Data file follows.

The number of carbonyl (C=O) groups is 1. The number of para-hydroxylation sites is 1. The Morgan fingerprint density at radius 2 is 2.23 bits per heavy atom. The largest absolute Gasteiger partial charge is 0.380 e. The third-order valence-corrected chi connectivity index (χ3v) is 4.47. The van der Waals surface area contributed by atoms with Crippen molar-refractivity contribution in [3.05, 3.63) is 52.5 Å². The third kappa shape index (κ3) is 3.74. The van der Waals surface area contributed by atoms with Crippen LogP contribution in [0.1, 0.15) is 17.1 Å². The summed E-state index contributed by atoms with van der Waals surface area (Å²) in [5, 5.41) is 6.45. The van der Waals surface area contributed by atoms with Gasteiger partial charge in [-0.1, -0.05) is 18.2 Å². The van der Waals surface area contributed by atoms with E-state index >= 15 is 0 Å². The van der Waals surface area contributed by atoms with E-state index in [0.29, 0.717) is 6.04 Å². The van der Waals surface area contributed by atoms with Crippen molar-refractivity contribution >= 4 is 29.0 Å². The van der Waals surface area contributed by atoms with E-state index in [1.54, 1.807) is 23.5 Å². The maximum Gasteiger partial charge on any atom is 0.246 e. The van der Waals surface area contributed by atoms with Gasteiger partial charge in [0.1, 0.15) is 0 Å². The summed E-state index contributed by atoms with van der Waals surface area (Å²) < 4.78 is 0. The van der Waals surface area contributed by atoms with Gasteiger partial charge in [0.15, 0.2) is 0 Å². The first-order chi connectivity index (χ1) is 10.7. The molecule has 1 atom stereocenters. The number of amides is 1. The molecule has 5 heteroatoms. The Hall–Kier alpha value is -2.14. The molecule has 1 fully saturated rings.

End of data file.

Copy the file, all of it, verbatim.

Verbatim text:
The number of carbonyl (C=O) groups is 1. The number of para-hydroxylation sites is 1. The Morgan fingerprint density at radius 2 is 2.23 bits per heavy atom. The largest absolute Gasteiger partial charge is 0.380 e. The third-order valence-corrected chi connectivity index (χ3v) is 4.47. The van der Waals surface area contributed by atoms with Crippen molar-refractivity contribution in [3.05, 3.63) is 52.5 Å². The third kappa shape index (κ3) is 3.74. The van der Waals surface area contributed by atoms with Crippen LogP contribution in [0.1, 0.15) is 17.1 Å². The summed E-state index contributed by atoms with van der Waals surface area (Å²) in [5, 5.41) is 6.45. The van der Waals surface area contributed by atoms with Gasteiger partial charge in [-0.1, -0.05) is 18.2 Å². The van der Waals surface area contributed by atoms with E-state index >= 15 is 0 Å². The van der Waals surface area contributed by atoms with E-state index in [0.29, 0.717) is 6.04 Å². The van der Waals surface area contributed by atoms with Crippen molar-refractivity contribution >= 4 is 29.0 Å². The van der Waals surface area contributed by atoms with E-state index in [1.54, 1.807) is 23.5 Å². The maximum Gasteiger partial charge on any atom is 0.246 e. The van der Waals surface area contributed by atoms with Gasteiger partial charge in [0.1, 0.15) is 0 Å². The summed E-state index contributed by atoms with van der Waals surface area (Å²) < 4.78 is 0. The van der Waals surface area contributed by atoms with Gasteiger partial charge in [0.15, 0.2) is 0 Å². The first-order chi connectivity index (χ1) is 10.7. The molecule has 1 atom stereocenters. The number of amides is 1. The molecule has 5 heteroatoms. The Hall–Kier alpha value is -2.14. The molecule has 1 fully saturated rings.